Fermentation of Olive Fruit CONTENTS

Introduction

The olive fruit is a drupe. It has a bitter component (the glucoside oleuropein), a low sugar concentration (2.6%–6.0%), and a high oil content (10%–30%). Such characteristics prevent olives from being directly from the tree and promote diverse processes to make them edible, which can slightly differ between areas of production (Garrido Fernández et al. 1997).

The Trade Standard Applying to Table Olives (International Olive Oil Council [IOOC] 2004) defined this food as “the product obtained from suitable olive cultivars, processed to remove their natural bitterness, and preserved (by natural fermentation, heat treatment, or preservatives) with or without brine until consumption.

With the exception of certain presentations, table olives are fermented products. Thus, information on their physicochemical and microbiological characteristics is essential for understanding and improving their processing, storage, and safety. In the last few decades, various books have been published on the subject (Fernández Díez et al. 1985; Garrido Fernández et al. 1997; Kailis and Harris 2007). The present chapter is an overview based on the most recent contributions to this field.

Trends in Table Olive Production and Consumption

Table olives are a traditional fermented vegetable of Mediterranean countries. The production of this food was a craft process until the middle of the twentieth century, when mass fermentation and storage were introduced together with pitting and pitting/stuffing automation. The progressive mechanization in the industries has led to a rapid expansion of the sector.

Nowadays, table olives are one of the major fermented vegetables, with overall production and consumption of more than 2,100,000 tons.

Most of the table olives are produced in the European Community (EC; Table 16.1) with Spain (553,000 tons), Greece (95,000 tons), and Italy (56,000 tons) as the main contributors. Approximately 25% of the EC table olives are destined for exportation to third countries.

There are also important productions in Egypt (432,000 tons), Turkey (200,000 tons), and Peru, the United States, Syria, Argentina, Algeria, and Morocco (these latter countries with approximately 100,000 tons each).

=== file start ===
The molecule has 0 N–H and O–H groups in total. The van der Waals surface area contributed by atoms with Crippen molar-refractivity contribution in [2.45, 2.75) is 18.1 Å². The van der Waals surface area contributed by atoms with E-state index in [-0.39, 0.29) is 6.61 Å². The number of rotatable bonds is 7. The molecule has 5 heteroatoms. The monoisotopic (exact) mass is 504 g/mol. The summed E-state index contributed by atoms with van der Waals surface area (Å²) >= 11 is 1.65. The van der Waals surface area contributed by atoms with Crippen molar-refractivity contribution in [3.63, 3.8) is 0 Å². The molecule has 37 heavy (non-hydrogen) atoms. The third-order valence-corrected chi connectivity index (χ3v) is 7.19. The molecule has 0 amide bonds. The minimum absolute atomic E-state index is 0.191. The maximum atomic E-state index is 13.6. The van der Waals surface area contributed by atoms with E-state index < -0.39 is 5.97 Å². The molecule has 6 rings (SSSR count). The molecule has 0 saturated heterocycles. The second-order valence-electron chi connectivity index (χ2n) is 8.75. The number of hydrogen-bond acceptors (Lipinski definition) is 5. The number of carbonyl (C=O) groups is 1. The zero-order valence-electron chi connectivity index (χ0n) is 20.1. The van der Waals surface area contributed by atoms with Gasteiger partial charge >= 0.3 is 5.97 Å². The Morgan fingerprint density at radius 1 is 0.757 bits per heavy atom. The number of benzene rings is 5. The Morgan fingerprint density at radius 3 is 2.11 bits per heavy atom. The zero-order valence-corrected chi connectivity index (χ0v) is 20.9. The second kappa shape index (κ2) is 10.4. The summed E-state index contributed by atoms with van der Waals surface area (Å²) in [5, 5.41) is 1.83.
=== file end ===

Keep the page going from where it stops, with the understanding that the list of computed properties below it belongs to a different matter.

The EC, Egypt, Argentina, and Morocco are strongly committed to the international market, but only a few producers require importation to cover their internal demand (the United States, 240,000 tons; Italy, 122,000 tons).

Main Cultivars Devoted to Table Olive Production

The wild olive tree (Olea europaea L.) originated in Asia Minor. The Phoenicians started disseminating the olive throughout the Greek isles and Greek mainland. Later, the olive spread throughout the Mediterranean countries reaching Tripoli, Tunis, Sicily, and southern Italy.

The Romans continued the expansion of the olive tree to the countries bordering the Mediterranean Basin. Olive cultivation was introduced in Spain by the Phoenicians (1050 BC). During the fifteenth and sixteenth centuries, the Spanish extended olive planting to the Americas, where there is an increased production nowadays. The olive tree has also recently expanded to the Far East (Japan), South Africa, and Australia (IOOC 1996).

Olive cultivars devoted to the production of table olives (Figure 16.2) must meet several requirements (IOOC 2004). The varieties that can only be used are those whose volume, shape, flesh-to-stone ratio, fine flesh, taste, firmness, and ease of detachment from the stone make them particularly suitable for processing.

In Spain, the most well-known olive cultivar is Manzanilla, which has a moderate size (200–300 fruits per kilogram). It is an apple-shaped fruit with a fine skin, an excellent taste, and a flesh-to-pit ratio of 6:1. The Cacereña variety is very similar to Manzanilla, but with a slightly lower size. However, it is prone to softening and gaseous spoilage.

Gordal is also very popular in Spain because of its big size (100–120 fruits per kilogram) and its flesh-to-pit ratio (8:1). It has a fine epicarp with typical white spots and a mesocarp with a good texture. Its stone is right and regular, making this cultivar also adequate for mechanization.

Hojiblanca is an olive cultivar with a double use (oil extraction or table olives). Its flesh-to-pit ratio is 6:1 and its size, very variable, is approximately 230 fruits per kilogram. Other Spanish cultivars are Aloreña, Verdial, Picual, Lechin, Arberquina, and Morona.

Last word

Manzanilla and Gordal are usually devoted to the production of green Spanish-style table olives, although Gordal is also prepared as natural seasoned turning color olives.

Hojiblanca may be used as both green and ripe olives. On the contrary, Aloreña is exclusively used as seasoned olives and possesses the only Spanish table olive Protected Denomination of Origin.

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